Wang, definition, they leveraged existing definitions as

Wang, Greg G., et al.
(2017). Means vs Ends: Theorizing a Definition of Human Resource Development. Personnel
Review, 46(6), 1165–1181. doi:10.1108/pr-11-2015-0306.

 

This
article examines the current definition of Human Resource Development and aims
to formulate a new definition based on trends in research and literature.  With globalization and the interaction of
people in diverse environments become more prevalent, the authors explore definitions
of Human Resource Development that would be less Western centric.  The authors make the argument that the way
HRD is defined shapes it’s identity as a discipline and in-turn this influences
the knowledge that’s produced.  In
exploring this topic, the authors attempt to arrive at a definition that is
flexible in various sociopolitical, cultural and organization context and develop a framework where the
define theory can be generalized and better understood by clients. 

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Summary

To examine
the construct, the authors designed their study by doing a word search of
notable scholarly journals on topics relevant to defining HRD.  The authors noted that the journals used for
analysis were English based journals and were U.S. centric.  To be considered a couple criteria were
established.  First, the result must be relevant to the definition being
researched and second, the results must add new understanding
of HRD that’s currently absent in its current definition. 

Based on analysis by the authors,
32 definitions were found.  The vast
majority of the definitions reflected activities and functions of the HRD field
or observations or desired outcomes from HRD activities.  The reoccurring issue found was that the definitions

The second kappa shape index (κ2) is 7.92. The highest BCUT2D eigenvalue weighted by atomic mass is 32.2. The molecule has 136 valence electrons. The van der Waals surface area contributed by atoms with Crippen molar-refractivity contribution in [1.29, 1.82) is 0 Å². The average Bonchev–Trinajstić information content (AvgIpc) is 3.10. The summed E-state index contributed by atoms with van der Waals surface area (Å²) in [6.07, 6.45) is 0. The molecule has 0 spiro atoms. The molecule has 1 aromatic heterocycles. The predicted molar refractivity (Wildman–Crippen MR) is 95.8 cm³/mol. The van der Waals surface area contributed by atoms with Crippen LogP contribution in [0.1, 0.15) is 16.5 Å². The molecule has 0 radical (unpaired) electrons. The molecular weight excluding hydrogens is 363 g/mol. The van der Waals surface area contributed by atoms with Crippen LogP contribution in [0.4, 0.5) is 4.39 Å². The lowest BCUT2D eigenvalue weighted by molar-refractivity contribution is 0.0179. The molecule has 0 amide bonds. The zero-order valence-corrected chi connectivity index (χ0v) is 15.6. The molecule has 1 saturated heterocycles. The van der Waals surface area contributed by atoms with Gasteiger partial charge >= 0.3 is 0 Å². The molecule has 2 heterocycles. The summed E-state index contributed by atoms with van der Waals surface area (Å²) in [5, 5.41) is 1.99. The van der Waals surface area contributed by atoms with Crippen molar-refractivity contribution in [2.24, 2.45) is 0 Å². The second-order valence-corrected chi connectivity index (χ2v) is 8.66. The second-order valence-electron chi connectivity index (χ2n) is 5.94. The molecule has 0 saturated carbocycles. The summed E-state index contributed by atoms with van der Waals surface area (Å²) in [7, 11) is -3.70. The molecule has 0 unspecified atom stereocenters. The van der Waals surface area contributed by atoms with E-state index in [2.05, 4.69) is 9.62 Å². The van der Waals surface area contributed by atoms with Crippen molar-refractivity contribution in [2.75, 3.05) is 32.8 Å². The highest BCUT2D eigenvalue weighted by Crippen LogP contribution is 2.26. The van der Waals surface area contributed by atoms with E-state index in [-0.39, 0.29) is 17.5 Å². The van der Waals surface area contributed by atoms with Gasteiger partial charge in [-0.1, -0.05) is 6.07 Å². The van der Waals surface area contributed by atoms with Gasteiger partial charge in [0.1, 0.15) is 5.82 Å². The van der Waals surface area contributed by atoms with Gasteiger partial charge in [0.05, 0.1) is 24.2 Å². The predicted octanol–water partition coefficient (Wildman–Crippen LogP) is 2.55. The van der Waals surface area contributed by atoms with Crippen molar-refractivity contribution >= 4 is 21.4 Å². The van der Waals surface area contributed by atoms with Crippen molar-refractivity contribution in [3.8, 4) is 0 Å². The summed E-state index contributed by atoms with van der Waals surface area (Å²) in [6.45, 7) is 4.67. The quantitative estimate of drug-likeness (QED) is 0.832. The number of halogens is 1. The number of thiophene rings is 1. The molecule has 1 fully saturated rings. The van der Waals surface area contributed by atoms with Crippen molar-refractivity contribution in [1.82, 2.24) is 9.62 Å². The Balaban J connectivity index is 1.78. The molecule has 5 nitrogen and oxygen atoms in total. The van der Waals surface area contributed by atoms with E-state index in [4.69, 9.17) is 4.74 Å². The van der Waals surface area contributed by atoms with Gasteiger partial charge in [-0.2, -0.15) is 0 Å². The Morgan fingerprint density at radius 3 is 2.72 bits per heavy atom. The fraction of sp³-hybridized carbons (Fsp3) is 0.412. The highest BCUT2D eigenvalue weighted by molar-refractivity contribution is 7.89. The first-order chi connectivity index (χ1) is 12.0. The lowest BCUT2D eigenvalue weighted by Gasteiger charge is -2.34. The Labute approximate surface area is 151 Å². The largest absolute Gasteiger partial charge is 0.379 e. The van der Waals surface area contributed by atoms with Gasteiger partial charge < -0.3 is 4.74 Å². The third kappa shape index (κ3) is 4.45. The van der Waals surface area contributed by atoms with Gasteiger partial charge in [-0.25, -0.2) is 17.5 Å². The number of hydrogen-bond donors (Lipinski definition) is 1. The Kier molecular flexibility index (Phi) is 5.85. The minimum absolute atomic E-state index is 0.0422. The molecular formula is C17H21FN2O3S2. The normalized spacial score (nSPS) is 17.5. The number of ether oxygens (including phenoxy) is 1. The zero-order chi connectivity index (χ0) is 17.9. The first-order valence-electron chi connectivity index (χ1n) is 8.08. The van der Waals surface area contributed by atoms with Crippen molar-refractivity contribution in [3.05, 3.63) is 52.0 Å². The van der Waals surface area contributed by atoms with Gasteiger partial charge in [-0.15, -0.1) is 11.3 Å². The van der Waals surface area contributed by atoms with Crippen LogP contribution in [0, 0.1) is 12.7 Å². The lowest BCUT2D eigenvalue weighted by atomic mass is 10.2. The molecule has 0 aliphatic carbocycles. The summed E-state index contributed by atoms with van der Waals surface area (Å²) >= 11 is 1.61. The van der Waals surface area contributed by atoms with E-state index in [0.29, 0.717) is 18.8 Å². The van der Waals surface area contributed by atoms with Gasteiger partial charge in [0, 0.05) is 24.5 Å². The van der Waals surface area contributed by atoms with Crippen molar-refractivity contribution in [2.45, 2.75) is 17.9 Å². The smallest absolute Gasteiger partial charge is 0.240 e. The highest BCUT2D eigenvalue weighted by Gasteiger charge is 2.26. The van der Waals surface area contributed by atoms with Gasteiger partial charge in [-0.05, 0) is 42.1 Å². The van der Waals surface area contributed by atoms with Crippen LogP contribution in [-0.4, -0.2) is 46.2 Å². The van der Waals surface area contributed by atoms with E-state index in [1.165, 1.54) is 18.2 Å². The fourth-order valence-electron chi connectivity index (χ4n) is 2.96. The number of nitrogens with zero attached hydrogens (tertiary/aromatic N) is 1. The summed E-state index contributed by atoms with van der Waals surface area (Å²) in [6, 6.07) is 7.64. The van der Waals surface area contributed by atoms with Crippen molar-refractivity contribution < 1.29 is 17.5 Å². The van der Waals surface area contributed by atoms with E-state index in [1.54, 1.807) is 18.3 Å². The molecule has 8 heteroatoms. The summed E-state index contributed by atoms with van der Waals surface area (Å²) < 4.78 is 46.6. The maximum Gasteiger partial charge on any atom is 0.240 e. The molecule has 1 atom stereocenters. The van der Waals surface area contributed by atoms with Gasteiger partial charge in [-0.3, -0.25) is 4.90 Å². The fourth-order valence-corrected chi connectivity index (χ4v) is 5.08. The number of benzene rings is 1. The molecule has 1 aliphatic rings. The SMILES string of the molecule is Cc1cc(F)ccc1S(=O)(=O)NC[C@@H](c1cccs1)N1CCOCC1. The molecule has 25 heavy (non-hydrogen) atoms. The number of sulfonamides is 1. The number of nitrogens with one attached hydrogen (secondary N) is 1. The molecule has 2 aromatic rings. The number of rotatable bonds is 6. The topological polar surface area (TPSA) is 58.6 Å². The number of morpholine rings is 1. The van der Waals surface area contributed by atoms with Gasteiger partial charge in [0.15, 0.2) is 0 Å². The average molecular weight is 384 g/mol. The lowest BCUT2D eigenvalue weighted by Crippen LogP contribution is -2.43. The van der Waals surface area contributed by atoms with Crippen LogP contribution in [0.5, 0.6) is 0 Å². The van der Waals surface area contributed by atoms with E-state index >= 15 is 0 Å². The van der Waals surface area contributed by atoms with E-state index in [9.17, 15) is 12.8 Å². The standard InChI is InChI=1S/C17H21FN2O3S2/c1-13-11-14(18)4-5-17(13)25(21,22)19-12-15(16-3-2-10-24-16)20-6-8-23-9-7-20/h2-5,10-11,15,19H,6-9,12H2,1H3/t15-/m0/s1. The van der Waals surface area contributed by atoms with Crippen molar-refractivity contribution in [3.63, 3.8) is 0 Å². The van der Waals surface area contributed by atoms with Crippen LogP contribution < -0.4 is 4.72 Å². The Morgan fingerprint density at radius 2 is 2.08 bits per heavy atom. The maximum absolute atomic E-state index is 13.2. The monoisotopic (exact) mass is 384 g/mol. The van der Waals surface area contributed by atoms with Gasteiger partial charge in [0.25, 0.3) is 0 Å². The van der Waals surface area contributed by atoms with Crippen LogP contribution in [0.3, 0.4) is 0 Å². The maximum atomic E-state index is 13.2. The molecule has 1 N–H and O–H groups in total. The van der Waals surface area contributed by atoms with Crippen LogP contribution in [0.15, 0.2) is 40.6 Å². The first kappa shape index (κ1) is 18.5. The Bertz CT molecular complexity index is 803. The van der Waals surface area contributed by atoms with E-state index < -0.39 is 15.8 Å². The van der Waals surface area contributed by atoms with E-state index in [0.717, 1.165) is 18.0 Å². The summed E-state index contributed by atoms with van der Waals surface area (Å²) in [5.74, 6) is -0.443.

were organization-centric and could not
be generalized.  This poses a problem with
increased globalization and cross-cultural engagement. 

Another
finding of the study was that the definitions discovered were focused on
inspiration aspects of HRD in the Western context but ignore the harsh
realities and traumatic outcomes in non-Western contexts. 

As the
authors formulated their definition, they leveraged existing definitions as a baseline to improve upon. The criteria’s
used were, fist, the definition must demonstrate HRD’s unique identity as a
discipline.  Second, the definition must embrace
all HRD functional activities and also flexible to accommodate advances in the
practice.  The definition must
accommodate multilevel HRD phenomena but be also focused.  Forth the definition must be generalizable in
multiple contexts and organizations.   

The authors
arrived at the following new definition of HRD. “Human resource development is
a mechanism in shaping individual and group values and beliefs and skilling
through learning-related activities to support the desired performance of the
host system.” (Wang et al, 2017).   This
new definition better crystalizes the HRD function, while also having the
utility to be generalized to include non-Western centric perspectives

Implication

Having a
clear definition that’s encompassing and sustainable has great implications for the HRD field and profession.  Not only will there be a sense of identity to
HRD, but there will also be a clear
definition of the field which would lead
to better understanding of HRD and its potential value. 

Another implication of this study
is the ability to generalize the new definition.  With the world becoming more global and
cross-cultural interactions becoming commonplace,
having a definition that’s not Western-centric
drives inclusion and opens the field to new perspectives that may not have been
previously explored.

Analysis

The authors
did a good job examining HRD and formulating a new definition but based on my
assessment, I believe their arrival at a definition is an improvement from
prior definitions, but premature. The data collected was U.S. Centric and
skewed heavily towards English publications. 
This poses a risk and a claim can be made that the definition cannot be
generalized in various sociopolitical and organizational
context. 

Another
area that needed further examination was surrounding the increased focus of HRD
on the harsh realities of the profession. 
Given that the scope of the article was on formulating a definition of
HRD, I can understand why the authors do not go into great depth exploring this
phenomenon. Further research should explore
this assertion so better understanding is gained which would lead to a more holistic viewpoint.

This
research is important because it aims to address issues in the HRD field not by
looking at the functions or the value delivered by HRD, but by examining the
construct itself. Having a common definition would provide increased focus for researchers and
practitioners and advance the field of study to provide even more value.